From a Christian perspective, the giant sword’s melting, which is compared to God’s thawing of the world’s ice in springtime, may be interpretable as an intimation of one or two key symbols of Easter. The giant sword, which we may reasonably infer is a prime source of the sun-like radiance which shone in the mere immediately after the beheading of Grendel’s mother, might evoke not just a candle but the large Paschal Candle. Especially once reduced to its cross-shaped hilt, it may also intimate the Cross of Christ. This would accord with other indications that Beowulf’s mere-episode evokes the Eastertide events of the Crucifixion and the Harrowing of Hell, and of the sacrament of baptism. From this viewpoint, the giant sword is highly suggestive of the justice-dispensing weapon of the Judaeo-Christian God.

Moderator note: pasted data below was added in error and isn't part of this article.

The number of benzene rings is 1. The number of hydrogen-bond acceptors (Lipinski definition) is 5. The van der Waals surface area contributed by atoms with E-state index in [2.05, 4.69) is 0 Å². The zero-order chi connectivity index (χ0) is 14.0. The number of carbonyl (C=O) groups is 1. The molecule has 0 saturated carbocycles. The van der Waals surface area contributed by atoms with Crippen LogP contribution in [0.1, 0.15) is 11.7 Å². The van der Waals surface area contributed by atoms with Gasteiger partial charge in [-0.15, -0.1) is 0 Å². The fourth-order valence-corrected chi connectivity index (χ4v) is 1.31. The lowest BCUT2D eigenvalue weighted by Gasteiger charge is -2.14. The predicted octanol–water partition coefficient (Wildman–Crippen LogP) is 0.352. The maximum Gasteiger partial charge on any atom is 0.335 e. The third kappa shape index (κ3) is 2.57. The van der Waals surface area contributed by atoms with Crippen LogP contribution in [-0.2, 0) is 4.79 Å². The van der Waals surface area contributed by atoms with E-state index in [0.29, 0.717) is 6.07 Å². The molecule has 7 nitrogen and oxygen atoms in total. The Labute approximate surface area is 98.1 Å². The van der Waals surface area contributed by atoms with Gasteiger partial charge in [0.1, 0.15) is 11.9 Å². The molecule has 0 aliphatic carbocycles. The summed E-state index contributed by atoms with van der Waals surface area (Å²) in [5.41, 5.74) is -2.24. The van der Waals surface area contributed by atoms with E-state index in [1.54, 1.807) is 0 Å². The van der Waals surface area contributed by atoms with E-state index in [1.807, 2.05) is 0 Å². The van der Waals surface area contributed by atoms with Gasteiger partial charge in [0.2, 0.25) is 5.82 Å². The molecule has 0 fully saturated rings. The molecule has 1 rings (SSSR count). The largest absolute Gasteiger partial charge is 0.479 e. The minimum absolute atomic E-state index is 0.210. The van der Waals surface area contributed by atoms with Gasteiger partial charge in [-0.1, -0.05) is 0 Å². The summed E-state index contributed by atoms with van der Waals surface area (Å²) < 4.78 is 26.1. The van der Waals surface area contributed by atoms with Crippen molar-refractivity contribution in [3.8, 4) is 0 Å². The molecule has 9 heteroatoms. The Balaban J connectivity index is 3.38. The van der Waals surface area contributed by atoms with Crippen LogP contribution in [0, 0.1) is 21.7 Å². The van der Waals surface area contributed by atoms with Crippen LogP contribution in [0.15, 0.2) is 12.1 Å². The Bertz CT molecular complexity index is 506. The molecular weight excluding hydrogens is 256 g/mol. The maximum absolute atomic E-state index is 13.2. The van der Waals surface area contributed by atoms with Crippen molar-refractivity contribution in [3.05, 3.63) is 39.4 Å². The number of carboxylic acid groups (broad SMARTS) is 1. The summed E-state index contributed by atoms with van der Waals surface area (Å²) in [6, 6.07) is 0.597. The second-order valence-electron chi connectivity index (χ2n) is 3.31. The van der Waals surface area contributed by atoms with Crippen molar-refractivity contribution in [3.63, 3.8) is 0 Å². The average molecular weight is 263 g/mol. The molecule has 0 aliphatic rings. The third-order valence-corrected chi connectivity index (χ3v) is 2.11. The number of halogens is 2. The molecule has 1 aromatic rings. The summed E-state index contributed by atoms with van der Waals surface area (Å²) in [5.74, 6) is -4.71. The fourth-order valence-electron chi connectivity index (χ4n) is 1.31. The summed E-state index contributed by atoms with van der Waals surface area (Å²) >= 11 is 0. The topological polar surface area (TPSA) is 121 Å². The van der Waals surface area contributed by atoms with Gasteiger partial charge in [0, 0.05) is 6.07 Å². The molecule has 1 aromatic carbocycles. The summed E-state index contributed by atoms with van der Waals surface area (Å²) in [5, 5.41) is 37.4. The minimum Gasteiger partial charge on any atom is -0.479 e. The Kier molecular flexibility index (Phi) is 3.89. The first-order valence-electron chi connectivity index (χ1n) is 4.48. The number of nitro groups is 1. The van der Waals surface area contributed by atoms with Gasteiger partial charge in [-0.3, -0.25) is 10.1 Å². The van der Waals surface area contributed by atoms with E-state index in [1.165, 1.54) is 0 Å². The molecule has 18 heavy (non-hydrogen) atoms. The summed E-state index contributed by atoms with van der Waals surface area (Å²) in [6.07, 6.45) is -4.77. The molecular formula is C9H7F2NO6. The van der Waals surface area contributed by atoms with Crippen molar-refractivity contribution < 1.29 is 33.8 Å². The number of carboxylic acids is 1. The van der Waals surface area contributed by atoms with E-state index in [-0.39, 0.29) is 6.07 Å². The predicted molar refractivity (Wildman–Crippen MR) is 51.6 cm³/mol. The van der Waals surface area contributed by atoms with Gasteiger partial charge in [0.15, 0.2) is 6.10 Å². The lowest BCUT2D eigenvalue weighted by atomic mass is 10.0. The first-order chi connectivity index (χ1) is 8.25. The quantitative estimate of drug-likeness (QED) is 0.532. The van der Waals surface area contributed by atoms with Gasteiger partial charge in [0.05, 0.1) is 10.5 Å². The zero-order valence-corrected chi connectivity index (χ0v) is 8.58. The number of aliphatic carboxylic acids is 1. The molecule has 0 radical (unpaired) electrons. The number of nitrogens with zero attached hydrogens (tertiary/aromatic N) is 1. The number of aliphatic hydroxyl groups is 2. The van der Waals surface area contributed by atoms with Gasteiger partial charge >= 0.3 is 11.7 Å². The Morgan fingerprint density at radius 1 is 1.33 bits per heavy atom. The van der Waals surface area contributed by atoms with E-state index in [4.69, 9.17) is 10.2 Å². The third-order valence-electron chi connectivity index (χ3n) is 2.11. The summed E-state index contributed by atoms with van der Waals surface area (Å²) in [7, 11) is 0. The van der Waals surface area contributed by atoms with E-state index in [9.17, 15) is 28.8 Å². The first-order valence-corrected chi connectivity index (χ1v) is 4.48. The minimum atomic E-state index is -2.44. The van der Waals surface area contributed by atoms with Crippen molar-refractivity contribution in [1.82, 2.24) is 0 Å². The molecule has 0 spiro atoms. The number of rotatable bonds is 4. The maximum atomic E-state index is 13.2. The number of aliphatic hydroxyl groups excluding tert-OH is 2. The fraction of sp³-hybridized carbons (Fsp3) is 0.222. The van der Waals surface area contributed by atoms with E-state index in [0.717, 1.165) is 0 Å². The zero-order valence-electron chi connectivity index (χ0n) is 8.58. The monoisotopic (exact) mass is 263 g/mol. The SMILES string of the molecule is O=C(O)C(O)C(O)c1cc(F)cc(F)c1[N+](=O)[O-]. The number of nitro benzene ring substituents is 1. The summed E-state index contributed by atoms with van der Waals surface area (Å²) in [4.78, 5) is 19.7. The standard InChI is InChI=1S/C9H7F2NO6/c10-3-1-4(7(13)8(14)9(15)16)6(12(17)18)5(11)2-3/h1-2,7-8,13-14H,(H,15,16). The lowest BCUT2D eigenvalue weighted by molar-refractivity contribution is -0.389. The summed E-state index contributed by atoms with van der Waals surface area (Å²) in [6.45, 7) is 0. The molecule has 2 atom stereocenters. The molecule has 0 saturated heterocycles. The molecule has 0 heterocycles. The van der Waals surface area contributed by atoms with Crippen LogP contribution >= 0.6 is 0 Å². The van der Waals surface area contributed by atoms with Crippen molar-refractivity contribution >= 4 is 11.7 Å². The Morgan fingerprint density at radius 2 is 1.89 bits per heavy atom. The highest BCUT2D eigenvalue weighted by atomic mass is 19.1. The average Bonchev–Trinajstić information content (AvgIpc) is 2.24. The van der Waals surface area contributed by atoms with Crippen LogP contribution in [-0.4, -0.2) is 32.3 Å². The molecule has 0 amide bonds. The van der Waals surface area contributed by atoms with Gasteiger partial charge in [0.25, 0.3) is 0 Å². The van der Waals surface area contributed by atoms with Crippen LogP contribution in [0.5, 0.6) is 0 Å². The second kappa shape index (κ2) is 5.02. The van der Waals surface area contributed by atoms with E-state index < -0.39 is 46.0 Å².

This, however, is only one of the perspectives required to appreciate the richness of the image of the waning, melting giant sword—and more generally the artistic achievement of Beowulf. In my view, we must also recognize the mere-episode’s affinities with the nature-mythology of early northwest Europe, especially Anglo-Saxon and Norse traditions about the sun and moon which are likely to have pre-Christian origins. Particularly relevant are traditions about the Scandinavian fertility god called Ingvi/Yngvi, more grandly Yngvi-Freyr, or often just Freyr ‘Lord’, a deity whose powers included control of the sun and the Earth’s produce. He is probably broadly equivalent to the remarkable personage known to Anglo-Saxons as Ing, whose name appears at least twice in Beowulf, most clearly in titles borne by Hroðgar, king of the Danes: eodor Ingwina ‘shelter of the Ing-friends’ (1044) and frea Ingwina ‘lord of the Ing-friends’ (1319).